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Shadow of the Vampire

Perfect movie for Halloween weekend for our little family here at the Cave of Wonders. Lestat was purring on my lap and Nosferatu was nearby as well. I couldn't help but wonder if he was getting confused by hearing his name repeated on the screen. He didn't seem to notice. Maybe because I tend to call him Fehr more than Nosferatu (see, cause it's Nos-FEHR-atu, quite a mouthful otherwise, esp when you add in his middle name Sylar to the end of that).

This is a movie I'd meant to see for years. It's been on my wishlists, and I'd occassionally come across a DVD, but for whatever reason would pass. Maybe I wasn't in the mood that day or maybe I was already buying a stack of more interesting ones. But good news, it just got added to Netflix. Or at least I think it was recent because I'm sure I would have searched for it when I was first setting up my queues.

Shadow of the Vampire is a fictional account of the filming of Nosferatu. As we all know, Nosferatu was an old silent movie that was basically Dracula, but for copyright reasons the names were changed. It would have been the first time that master vamp had appeared on screen. There was a rumor that Max Schreck, the actor who played Count Orlock (guess who he's a rip off of) was actually a vampire, which is why he was so pitch perfect in the role. This movie takes that idea and has it play out. The director actually knows the actor's secret and has made a deal with him to appear in the movie.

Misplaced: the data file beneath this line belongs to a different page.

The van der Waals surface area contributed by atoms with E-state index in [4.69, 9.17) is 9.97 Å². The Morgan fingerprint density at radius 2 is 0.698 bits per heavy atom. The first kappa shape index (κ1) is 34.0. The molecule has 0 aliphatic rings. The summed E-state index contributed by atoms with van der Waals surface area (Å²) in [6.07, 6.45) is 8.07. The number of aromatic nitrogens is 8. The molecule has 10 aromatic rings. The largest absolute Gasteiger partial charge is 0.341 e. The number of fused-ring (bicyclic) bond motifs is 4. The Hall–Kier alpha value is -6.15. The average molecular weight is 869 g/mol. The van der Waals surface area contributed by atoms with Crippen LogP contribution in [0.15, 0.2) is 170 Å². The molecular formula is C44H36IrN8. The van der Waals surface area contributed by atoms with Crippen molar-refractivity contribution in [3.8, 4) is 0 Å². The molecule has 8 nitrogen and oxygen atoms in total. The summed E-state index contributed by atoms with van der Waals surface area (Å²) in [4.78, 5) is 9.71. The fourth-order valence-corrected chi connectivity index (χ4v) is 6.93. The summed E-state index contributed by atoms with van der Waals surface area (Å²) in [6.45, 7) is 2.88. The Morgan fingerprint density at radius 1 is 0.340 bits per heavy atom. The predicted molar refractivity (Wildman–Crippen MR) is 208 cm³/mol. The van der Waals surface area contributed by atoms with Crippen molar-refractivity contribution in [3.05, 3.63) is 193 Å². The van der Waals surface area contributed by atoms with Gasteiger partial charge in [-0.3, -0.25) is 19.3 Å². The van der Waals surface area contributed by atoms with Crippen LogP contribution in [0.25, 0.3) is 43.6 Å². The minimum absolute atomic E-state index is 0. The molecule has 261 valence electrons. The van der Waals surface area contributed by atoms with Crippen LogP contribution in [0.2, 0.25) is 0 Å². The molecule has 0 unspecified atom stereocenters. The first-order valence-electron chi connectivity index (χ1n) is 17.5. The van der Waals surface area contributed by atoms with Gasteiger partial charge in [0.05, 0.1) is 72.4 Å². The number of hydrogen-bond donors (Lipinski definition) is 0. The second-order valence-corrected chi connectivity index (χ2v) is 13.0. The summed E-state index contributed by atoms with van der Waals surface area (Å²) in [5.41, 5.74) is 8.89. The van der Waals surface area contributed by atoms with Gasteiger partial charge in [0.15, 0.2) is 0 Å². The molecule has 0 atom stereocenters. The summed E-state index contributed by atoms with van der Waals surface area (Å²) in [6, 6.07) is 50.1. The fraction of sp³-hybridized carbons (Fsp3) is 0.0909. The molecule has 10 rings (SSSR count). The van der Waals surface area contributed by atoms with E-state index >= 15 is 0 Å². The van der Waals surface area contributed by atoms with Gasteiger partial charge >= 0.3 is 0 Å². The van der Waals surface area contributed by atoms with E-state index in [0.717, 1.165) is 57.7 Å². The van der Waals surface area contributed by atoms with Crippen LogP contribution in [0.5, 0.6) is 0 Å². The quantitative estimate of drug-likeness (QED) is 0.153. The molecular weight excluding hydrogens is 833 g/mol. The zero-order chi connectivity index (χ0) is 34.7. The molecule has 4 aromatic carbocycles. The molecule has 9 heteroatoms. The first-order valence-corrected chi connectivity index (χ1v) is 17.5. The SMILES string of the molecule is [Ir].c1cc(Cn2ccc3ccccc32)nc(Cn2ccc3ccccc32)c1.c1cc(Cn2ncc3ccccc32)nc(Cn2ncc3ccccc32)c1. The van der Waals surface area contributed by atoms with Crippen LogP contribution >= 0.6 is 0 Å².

I can't believe it took me so long to see this. The film itself might have ebbed and flowed a bit, but the performances were so good. I have never seen anything like Willem DaFoe as Schreck/Orlock. I loved him so so much, and it made me proud to have a cat named after his character. Combination of creepy and slightly doofy that would have you let your guard down until he'd do something to scare the living daylights out of you. The makeup job they did on him is fantastic, and he fully embodied the role like, well yeah, nothing I'd ever seen. Got himself an Oscar nomination for it too (he lost to Benicio for Traffic), AND I'm told by IMDB that this performance scored him his Green Goblin role. Also in the cast, we've got John Malkovich as the director. Eddie Izzard is in there too as the actor who plays the Harker character, and there's Cary Elwes as a replacement photographer.

Actually, it is kinda interesting to go behind the scenes of a silent (even if they're not real scenes). Seeing the director essentially narrate the action as it happens is kinda cool, and so different from how things are done nowadays. Back around the time I got the kitty, I did try and watch the original Nosferatu. It was only right. The day I brought Lestat home, I sat her down for Interview with the Vampire and Queen of the Damned before starting a Buffy marathon. So I tried to do the same for little Nosferatu. Problem was, I couldn't really get into the film. The score was to blame. The copy I had came with two audio options: full orchestration or organ only. I'm not too savvy about music, but even I could tell the orchestration was just BAD. Nails on chalkboard I couldn't deal with. The organ sound fit better, but you can only listen to straight organ for so long. I remember I kept falling asleep and waking up again with that organ haunting my dreams until I'd have to rewind to catch up on what I'd slept thru, but would doze off again. I eventually gave up on the rewinding and just made sure it played thru. Netflix did just add it. Maybe I should check that out soon and hope it has better music than my cheap-o DVD.
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